Maxine Betteridge-Moes | February 23, 2019
Only eight months ago, Sintaro Mahama’s dream of expanding his farm into a training facility for farmers existed only on paper. Mr. Mahama’s farm is on the outskirts of Tamale, in the Northern Region of Ghana. On the other side of the world in Sherbrooke, Canada, a group of seven university students was preparing blueprints and spreadsheets while fundraising tens of thousands of dollars to help bring Mr. Mahama’s vision to life.
Mr. Mahama is the CEO of Tibzaa Integrated Farms, a social enterprise that trains small-scale farmers. The word tibzaa means “total healing” in the local Dagbanli language, and since its establishment in 2011, the enterprise has trained over 1,400 small-scale farmers.
The Canadian students are mostly engineers in their final years of study at Sherbrooke University. World University Service of Canada (WUSC) and Centre d’etude et de cooperation international (CECI) are two Canadian NGOs that ran a program to pair these two unlikely groups together.
During 2018, Mr. Mahama and the students collaborated closely over Skype and email to design and build an on-site training facility at Tibzaa. The facility aims to help young women and men farmers learn best farming practices and agribusiness strategies in a safe, clean, and modern environment. Tibzaa will offer a range of classes, taught by local agricultural experts. Women and youth from local communities will be invited to participate in training opportunities at the graduate and non-graduate levels.
As someone who has travelled and been educated around the world, Mr. Mahama says that what drew him back to his hometown of Tamale was a desire to give back to the people in his community.
He says, “I want to impact whatever experience and knowledge I’ve acquired over the years and transfer it back to my people.… I want to support them and create opportunities for them.”
The training facility was designed to answer a need in Ghana’s Northern Region, where poverty rates are the highest in the country. Subsistence and poultry farming are the primary economic activities, but local farming practices are not always the most efficient or the safest.
From September to December 2018, the Canadian students worked on the building alongside a team of labourers and Tibzaa staff. The project was not without its challenges. Limited time and resources, both financial and material, meant that the female dormitory and the kitchen were delayed. But with the kitchen’s foundation complete and the dormitory finished, Mr. Mahama is optimistic that phase two of construction can begin later this year and the building be fully completed.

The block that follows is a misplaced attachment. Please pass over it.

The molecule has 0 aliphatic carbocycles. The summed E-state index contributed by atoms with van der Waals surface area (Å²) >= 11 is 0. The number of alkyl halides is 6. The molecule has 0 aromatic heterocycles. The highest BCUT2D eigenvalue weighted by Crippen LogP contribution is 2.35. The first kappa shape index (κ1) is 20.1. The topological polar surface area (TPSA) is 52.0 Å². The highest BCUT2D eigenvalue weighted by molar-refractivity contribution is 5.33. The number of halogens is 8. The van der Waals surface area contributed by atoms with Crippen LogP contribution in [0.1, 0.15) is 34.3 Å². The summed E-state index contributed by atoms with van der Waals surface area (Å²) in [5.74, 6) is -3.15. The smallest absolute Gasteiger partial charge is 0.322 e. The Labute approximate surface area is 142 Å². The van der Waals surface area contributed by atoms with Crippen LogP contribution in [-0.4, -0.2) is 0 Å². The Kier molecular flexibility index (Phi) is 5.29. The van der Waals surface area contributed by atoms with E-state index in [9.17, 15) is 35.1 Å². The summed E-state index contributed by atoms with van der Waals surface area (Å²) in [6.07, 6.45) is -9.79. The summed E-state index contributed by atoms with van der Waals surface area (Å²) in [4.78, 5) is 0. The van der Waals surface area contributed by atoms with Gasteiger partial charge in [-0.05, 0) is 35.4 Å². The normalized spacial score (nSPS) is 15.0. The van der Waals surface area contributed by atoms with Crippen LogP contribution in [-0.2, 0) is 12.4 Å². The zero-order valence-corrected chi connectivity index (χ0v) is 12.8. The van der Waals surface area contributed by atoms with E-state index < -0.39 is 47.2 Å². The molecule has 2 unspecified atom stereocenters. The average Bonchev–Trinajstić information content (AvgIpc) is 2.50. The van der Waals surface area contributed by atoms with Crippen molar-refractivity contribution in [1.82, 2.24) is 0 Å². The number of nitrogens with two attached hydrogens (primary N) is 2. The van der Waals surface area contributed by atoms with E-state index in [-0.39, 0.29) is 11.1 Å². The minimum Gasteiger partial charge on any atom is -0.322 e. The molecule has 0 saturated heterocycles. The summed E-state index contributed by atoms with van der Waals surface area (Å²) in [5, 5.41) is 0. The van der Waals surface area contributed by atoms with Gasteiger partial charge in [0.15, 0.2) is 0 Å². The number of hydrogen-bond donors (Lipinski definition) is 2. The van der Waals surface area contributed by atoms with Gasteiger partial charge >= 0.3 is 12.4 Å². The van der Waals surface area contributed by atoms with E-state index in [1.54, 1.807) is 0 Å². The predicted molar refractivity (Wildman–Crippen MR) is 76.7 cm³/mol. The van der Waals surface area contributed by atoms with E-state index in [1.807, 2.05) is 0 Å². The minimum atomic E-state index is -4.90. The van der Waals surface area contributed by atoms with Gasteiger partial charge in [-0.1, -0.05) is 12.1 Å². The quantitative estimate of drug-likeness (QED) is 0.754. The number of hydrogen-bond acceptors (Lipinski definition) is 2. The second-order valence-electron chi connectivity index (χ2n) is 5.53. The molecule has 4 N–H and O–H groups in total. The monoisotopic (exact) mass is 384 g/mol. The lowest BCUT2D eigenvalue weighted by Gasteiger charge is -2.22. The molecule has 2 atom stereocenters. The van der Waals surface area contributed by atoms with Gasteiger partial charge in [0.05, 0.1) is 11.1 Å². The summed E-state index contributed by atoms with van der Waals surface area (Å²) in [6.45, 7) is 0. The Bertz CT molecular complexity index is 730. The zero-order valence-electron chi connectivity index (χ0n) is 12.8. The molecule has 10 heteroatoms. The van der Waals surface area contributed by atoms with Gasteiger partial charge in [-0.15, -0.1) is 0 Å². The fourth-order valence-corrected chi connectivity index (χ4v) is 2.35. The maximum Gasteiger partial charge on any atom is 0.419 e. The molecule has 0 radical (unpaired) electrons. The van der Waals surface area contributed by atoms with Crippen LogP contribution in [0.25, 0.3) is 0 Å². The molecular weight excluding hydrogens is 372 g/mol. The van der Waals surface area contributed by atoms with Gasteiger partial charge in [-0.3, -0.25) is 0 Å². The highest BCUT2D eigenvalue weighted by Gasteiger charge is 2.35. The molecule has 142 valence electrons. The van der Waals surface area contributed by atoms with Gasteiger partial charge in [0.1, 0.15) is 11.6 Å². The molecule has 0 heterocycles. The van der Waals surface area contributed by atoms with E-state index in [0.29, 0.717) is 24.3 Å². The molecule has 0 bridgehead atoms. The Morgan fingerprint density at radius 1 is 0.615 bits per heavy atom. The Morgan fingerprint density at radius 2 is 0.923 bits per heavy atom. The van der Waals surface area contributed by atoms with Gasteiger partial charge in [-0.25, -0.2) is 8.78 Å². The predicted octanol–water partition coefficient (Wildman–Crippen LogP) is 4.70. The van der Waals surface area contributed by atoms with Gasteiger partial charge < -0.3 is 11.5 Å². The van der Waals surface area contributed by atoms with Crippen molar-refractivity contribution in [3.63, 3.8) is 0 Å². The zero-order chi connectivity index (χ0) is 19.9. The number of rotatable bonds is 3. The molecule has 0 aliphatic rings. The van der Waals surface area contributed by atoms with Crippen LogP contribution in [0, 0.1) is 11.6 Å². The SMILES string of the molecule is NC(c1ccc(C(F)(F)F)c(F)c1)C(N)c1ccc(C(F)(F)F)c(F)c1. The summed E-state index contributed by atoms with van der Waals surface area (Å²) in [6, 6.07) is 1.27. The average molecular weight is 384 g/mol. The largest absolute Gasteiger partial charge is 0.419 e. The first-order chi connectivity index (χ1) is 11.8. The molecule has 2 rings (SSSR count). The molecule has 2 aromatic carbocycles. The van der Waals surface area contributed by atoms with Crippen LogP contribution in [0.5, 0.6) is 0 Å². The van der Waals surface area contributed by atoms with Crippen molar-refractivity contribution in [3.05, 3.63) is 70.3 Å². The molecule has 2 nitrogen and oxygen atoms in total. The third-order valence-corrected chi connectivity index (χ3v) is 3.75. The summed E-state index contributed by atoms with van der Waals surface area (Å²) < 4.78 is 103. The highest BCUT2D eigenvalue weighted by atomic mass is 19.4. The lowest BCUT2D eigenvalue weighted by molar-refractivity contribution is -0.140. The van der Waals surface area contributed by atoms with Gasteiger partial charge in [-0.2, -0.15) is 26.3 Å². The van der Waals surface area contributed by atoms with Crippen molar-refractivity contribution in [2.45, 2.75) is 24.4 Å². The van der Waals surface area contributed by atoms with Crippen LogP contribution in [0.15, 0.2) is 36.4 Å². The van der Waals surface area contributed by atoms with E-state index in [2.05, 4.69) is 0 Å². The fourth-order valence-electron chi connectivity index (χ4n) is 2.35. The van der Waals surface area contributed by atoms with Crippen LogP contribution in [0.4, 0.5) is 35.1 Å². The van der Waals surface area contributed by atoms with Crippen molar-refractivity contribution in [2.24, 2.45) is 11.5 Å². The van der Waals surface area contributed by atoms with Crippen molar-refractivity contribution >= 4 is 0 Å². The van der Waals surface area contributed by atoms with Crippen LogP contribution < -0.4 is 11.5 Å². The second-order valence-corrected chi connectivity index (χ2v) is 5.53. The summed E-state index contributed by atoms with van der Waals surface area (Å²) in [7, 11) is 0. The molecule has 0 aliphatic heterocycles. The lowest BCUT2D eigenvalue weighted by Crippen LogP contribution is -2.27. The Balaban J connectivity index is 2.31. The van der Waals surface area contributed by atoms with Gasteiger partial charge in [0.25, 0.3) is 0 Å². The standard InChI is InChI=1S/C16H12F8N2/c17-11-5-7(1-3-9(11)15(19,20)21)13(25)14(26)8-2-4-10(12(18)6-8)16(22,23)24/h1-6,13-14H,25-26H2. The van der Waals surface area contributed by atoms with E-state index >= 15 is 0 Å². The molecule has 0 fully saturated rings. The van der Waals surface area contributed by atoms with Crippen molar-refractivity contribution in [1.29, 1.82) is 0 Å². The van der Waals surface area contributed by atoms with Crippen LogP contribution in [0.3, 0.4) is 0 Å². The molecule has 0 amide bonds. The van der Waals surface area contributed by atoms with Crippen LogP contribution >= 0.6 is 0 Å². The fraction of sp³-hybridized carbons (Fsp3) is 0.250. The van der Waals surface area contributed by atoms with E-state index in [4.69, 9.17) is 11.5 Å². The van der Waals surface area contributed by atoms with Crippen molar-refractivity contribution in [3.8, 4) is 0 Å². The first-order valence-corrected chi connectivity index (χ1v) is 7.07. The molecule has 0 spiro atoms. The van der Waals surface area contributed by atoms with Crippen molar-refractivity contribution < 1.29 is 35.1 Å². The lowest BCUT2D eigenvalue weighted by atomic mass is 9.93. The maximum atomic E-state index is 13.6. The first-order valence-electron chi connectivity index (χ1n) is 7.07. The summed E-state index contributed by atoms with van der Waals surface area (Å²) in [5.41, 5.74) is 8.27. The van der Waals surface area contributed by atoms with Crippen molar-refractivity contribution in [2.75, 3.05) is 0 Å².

Laurie Bernier-Beaupré is a Canadian political science student and gender advisor to the project. Her role involved visiting communities as well as local junior and senior high schools with Tibzaa project manager Hikimatu Kadiri to encourage more young women and girls to participate in professional agricultural training programs. The pair focused on documenting the absence of women in a predominantly male field. They shared their findings with project partners such as the Tamale Technical University to encourage institutes that offer technical vocational training to boost female enrolment.
In December, the students celebrated the end of their work and the commissioning of the training facility. Ms. Bernier-Beaupré describes feeling proud and validated.
She says: “As soon as [the women] entered the classroom, they began to discuss among themselves about which seating position they would have during the training sessions. To see the women of these communities being proud and taking ownership of the project and developing a sense of belonging is what I am most proud of.”
Mr. Mahama is excited about the new facility. He says, “It’s one of the best projects we’ve ever been a part of.”
Tibzaa is expected to train 5,200 people in the new facility over the next two years. It’s an ambitious goal, but an attainable one. Tibzaa has earned a reputation in the community as a reliable and trusted company and Mr. Mahama is committed to providing a sustainable approach to reducing poverty in the region.
He says, “This is only the beginning. I see [Tibzaa] becoming one of the best hands-on skills training centres for agribusiness in all of Northern Region.”
The Uniterra program provided funding for this story.
The Uniterra program is a Volunteering for Development initiative managed by WUSC and CECI. The Program mobilizes skilled Canadian and national volunteers to facilitate the economic empowerment of women and youth through building the capacity of development actors in key economic sub-sectors. The Uniterra Program receives financial support from the Government of Canada, provided through Global Affairs Canada, www.international.gc.ca. Learn more and follow Uniterra Ghana on Facebook at: facebook.com/WUSCghana/. The Uniterra program worked with the Groupe de collaboration international de l’Université de Sherbrooke (GCIUS) program for this project at Tibzaa Integrated Farms. To learn more about GCIUS, visit www.gcius.ca.